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As the base of the Turtle is descended on the south side, a prominent corner will be turned just before the slope steepens, about one third of the way down. Just before this point, an obvious groove and ramp system cuts up the face, which on the first ascent was free of the giant sastrugi build-up adorning the rest of the face. This gives an excellent 55m pitch to the crest, with the crux occurring as the groove is left to establish oneself on the wall above.
Mark Hall, Iain Young and Chris Prudden, Aug. 1995.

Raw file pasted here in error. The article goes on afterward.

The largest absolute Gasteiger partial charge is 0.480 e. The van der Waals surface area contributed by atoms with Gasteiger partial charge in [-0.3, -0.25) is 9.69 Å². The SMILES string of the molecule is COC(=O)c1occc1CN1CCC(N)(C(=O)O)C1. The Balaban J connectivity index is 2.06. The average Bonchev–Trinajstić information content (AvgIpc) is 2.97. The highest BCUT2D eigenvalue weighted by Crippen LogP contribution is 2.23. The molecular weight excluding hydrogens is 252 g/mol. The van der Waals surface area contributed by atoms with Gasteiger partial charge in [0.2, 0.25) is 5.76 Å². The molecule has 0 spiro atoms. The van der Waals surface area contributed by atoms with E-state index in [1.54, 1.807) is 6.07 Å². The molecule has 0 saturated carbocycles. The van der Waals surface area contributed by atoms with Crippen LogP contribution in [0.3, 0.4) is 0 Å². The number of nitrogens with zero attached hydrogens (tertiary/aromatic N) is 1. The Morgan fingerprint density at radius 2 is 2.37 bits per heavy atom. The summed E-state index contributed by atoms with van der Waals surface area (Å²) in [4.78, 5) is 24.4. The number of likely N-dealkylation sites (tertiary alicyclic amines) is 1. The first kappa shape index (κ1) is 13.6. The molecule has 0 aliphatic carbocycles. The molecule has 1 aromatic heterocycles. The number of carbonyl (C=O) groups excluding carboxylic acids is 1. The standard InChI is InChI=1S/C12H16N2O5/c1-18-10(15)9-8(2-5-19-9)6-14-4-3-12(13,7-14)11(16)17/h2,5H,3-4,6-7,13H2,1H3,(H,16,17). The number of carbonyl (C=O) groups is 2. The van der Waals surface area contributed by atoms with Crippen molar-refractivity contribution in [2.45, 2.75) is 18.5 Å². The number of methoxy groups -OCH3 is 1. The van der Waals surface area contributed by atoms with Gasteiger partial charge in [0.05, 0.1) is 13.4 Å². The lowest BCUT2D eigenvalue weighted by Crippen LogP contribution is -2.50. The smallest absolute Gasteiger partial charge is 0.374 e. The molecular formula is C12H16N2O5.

The summit of the Turtle has been gained from all points of the compass, with the traverse giving a very fine alpine outing (2) in good conditions. It can be harder very early in the season.
Rumoured to have been climbed as early as the 1950s, when under snow and ice, only one climb has been recorded.
The descent is via the Nose on the uphill side, a short down-climb at about Scottish grade II. The crest can also be reached via steep snow from the north, but it is on the south side that the real action is.